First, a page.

The Shogunates of Japan

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The Shogunates of Japan

Yoritomo, first Shogun of many

Yoritomo, first Shogun of many

A ‘Shogun’ was a Japanese general of armed forces, but he was also chief of a system of government which dates from the end of the 12th century. He was a ‘barbarian-quelling-gemeralissimo’ (seii-tai-shogun), a title bestowed by the Emperor himself.

   Probably the most important in Japanese history were the Tokugawa – shoguns from 1603 to 1868 – nearly three centuries – who ruled as military dictators while the Emperor was merely a figurehead, with little or no actual power. The rule of the shoguns controlled and regulated life in Japan down to the tiniest detail, and was naturally unpopular, though fear of these peerless Samurai kept noses to the grindstone. The shogunates were terminated during and after the Meiji Restoration (q.v.).



1192 – 1199 Minamoto Yoritomo

1202 – 1203 Minamoto Yoriie

1203 – 1219 Minamoto Sanetomo

1226 – 1244 Fujiwara Yoritsune

1244 – 1252 Fujiwara Yoritsugu

1252 – 1256 Munetaka Shinno

1266 – 1289 Koreyasu Shinno

1289 – 1308 Hisaaki Shinno

1308 – 1333 Morikuno Shinno

   The Kamakura Shogunate was overthrown in 1333 and replaced by the Ashikagas. Their government was based in Kyoto; they were an offshoot of the Minamoto family.


1338 / 58 Ashikaka Takaujii

1358 / 67 Ashikaga Yoshiakira

1368 / 94 Ashikaga Yoshimitsu

1394 / 23 Ashikaga Yoshimochi

1423 / 5 Ashikaga Yoshikazu

1429 / 41 Ashikaga Yoshinori

1442 / 3 Ashikaga Yoshikatzu

1449 / 73 Ashikaga Yoshimasa

1473 / 89 Ashikaga Yoshihisa

1490/3 A.Yoshitane (Ist reign)

1494 / !508 Ashikaga Yoshizumi

1508 / 21 A. Yoshitane (2nd reign)

1521 / 46 Ashikaga Yoshiharu

1546 / 65 Ashikaga Toshiteru

1568 Ashikaga Yoshihide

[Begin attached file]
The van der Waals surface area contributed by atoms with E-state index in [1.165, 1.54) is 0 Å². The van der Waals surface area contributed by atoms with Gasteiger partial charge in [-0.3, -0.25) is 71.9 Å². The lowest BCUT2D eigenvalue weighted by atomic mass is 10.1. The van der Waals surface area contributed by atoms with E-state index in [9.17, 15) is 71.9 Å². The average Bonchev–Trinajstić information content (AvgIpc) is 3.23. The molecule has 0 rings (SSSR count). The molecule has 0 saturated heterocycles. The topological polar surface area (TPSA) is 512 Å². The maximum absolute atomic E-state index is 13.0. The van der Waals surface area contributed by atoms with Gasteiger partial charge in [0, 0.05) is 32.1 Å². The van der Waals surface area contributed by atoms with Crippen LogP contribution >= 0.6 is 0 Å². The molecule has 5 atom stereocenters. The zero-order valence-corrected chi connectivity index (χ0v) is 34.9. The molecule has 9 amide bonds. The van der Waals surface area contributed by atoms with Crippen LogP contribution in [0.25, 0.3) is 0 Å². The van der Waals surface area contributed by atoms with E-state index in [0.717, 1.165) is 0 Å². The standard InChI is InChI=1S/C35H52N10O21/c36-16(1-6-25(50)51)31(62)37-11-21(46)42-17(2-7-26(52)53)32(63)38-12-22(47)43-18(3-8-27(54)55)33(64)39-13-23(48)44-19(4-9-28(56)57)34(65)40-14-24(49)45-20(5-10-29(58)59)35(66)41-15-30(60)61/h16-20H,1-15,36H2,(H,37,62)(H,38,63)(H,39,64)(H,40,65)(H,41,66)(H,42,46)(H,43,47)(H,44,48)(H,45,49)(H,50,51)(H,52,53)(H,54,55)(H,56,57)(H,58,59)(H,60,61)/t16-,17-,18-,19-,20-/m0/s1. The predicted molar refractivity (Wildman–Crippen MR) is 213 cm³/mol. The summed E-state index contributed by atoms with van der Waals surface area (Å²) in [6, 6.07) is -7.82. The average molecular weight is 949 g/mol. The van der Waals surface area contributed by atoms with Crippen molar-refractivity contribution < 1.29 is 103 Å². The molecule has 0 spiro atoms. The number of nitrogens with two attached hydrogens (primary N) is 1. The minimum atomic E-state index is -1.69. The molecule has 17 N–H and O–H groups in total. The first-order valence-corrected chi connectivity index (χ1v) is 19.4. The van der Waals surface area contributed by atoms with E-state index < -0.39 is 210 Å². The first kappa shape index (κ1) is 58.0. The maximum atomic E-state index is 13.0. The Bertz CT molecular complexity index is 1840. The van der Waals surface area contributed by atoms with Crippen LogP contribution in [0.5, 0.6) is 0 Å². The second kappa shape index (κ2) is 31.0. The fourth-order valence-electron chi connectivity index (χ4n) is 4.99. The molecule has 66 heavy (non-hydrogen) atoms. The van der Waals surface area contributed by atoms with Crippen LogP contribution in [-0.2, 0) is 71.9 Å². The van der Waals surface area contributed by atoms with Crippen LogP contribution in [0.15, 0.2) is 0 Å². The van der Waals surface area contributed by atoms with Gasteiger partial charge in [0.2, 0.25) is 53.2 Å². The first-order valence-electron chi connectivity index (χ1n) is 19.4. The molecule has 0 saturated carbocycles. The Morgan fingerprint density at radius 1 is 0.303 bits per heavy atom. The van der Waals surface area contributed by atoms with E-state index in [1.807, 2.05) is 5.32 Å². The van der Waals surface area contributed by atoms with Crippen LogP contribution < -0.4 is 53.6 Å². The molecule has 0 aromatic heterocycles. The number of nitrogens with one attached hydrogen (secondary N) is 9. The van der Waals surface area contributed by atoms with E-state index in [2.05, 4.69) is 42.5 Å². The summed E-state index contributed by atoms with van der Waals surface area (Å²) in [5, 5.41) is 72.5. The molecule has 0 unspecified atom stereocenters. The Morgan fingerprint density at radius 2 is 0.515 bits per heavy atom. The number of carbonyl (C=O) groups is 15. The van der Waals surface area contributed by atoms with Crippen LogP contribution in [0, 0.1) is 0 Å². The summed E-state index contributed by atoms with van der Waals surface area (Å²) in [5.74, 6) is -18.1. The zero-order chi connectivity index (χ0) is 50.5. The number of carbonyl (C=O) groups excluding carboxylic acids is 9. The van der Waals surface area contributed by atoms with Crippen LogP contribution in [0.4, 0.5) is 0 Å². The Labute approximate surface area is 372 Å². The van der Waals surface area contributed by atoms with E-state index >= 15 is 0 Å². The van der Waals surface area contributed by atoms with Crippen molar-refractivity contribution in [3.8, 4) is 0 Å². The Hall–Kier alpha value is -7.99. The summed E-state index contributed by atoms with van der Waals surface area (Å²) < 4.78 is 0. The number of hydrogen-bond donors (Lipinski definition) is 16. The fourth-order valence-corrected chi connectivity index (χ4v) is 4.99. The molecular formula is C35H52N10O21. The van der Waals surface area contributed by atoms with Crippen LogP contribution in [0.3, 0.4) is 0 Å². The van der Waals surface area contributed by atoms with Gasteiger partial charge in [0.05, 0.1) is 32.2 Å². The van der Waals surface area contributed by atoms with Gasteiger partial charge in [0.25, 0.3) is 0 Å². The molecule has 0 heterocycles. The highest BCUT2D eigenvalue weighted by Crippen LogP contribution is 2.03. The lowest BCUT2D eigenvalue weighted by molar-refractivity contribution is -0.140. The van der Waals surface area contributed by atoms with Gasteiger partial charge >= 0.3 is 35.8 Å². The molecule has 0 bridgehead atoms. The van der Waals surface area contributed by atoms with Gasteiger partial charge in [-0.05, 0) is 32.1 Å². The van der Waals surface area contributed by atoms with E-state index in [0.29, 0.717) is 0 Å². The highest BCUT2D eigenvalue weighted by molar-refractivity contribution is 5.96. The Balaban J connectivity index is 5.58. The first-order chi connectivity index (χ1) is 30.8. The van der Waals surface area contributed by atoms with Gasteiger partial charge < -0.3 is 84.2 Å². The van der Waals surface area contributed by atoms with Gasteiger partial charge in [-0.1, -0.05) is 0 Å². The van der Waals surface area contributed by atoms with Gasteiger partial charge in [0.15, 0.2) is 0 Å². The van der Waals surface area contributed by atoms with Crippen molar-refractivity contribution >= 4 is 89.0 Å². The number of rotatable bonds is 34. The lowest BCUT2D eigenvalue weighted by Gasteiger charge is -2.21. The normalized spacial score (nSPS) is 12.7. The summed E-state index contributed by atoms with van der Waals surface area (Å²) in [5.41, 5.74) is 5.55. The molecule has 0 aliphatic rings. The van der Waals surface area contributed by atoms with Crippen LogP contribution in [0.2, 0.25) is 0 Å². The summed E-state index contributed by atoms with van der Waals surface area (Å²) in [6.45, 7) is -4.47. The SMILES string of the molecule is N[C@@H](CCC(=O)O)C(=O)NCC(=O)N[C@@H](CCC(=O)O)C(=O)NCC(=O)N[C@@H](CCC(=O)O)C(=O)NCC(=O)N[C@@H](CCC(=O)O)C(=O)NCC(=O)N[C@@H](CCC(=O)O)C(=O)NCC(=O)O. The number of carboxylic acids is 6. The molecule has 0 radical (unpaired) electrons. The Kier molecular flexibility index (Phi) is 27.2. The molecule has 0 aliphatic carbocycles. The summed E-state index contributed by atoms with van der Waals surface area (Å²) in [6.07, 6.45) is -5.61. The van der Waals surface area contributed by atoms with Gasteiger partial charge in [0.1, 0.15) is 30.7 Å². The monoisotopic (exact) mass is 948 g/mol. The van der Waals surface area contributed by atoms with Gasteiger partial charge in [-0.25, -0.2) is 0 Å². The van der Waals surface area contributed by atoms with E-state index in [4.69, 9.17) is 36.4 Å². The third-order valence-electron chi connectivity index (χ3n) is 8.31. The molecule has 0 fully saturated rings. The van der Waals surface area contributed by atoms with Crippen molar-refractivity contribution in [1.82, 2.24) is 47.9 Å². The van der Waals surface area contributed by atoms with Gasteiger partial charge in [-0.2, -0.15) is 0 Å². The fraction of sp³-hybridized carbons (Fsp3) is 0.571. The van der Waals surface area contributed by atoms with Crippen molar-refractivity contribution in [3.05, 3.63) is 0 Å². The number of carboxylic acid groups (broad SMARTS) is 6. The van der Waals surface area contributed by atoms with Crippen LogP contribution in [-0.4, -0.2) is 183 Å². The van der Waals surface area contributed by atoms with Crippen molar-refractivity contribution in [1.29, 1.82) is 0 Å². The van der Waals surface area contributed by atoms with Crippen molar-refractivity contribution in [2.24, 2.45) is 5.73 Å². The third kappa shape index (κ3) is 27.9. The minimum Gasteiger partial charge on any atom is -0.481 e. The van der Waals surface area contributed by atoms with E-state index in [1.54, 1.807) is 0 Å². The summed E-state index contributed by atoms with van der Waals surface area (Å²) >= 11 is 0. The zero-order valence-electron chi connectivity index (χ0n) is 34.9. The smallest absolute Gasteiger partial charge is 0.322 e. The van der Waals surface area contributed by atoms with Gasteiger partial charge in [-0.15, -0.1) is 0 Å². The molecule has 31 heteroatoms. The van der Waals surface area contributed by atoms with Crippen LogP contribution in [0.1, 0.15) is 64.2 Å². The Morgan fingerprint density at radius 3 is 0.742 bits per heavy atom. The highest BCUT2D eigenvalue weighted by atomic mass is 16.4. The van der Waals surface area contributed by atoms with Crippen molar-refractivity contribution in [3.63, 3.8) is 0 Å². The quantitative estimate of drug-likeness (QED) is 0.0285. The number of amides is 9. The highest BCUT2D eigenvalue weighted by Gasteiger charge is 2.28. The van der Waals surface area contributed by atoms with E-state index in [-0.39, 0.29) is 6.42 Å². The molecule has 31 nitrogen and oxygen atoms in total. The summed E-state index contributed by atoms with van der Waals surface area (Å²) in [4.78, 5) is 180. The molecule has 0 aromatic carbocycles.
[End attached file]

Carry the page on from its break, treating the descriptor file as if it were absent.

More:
1568 / 73 Ashikaga Yoshiaki

   Under the 3rd shogun, Yoshimitzu, the imperial schism caused by Daigo II’s exile and the establishment of a rival court south of Kyoto was healed with the fusion of the two imperial families in 1392 But during the fifteenth century the increasingly powerful military governments eroded imperial authority leading to a series of blood-letting wars. As a result, the last of Ashikaga shoguns were in the not very gentle hands of their leading vassals, most of whom were themselves Samurai, with their own armies.

Japan’s third warrior government was established by Tokugawa Ieyasu when he was given the hereditary title of Shogun after his victory over rival warrior families at the great battle of Sekigahara in 1600. Thus began the Tokugawa Shogunate, with government based in Edo (now Tokyo). This third shogunate proved to be the most durable of the three, providing peace and stability until the middle of the nineteenth century, when external pressure from Western powers was applied to make radical changes in Japan’s domestic, social and economic policies. Modernity, in other words. The shogunates were doubtless a form of centralized feudalism. The Samurai elite ended by becoming indebted to the rapidly emerging commercial and industrial classes.

Tokugawa Shogunate

1603 / 5 Tokugawa Ieyasu

1605 / 23 T. Hidetada

1623 /51 T. Iemitzu

1651 / 80 T. Ietsuna

1680 / 1709 T. Tsunayoshi

1709 / 12 T. Ienobu

1713 / 16 T. Ietsugu

1716 / 45 T. Yoshimune

1745 / 60 T. Ieshige

1760 / 86 T. Ieharu

1787 – 1837 T. Ienari

1837 / 53 T. Ieoshi

1853 / 8 T. Iesada

1858 / 66 T. Iemochi

1866 / 7 T. Yoshinobu

By | 2014-07-31T10:10:57+00:00 July 31st, 2014|History of Japan, World History|0 Comments

About the Author:

‘Dean Swift’ is a pen name: the author has been a soldier; he has worked in sales, TV, the making of films, as a teacher of English and history and a journalist. He is married with three grown-up children. They live in Spain.

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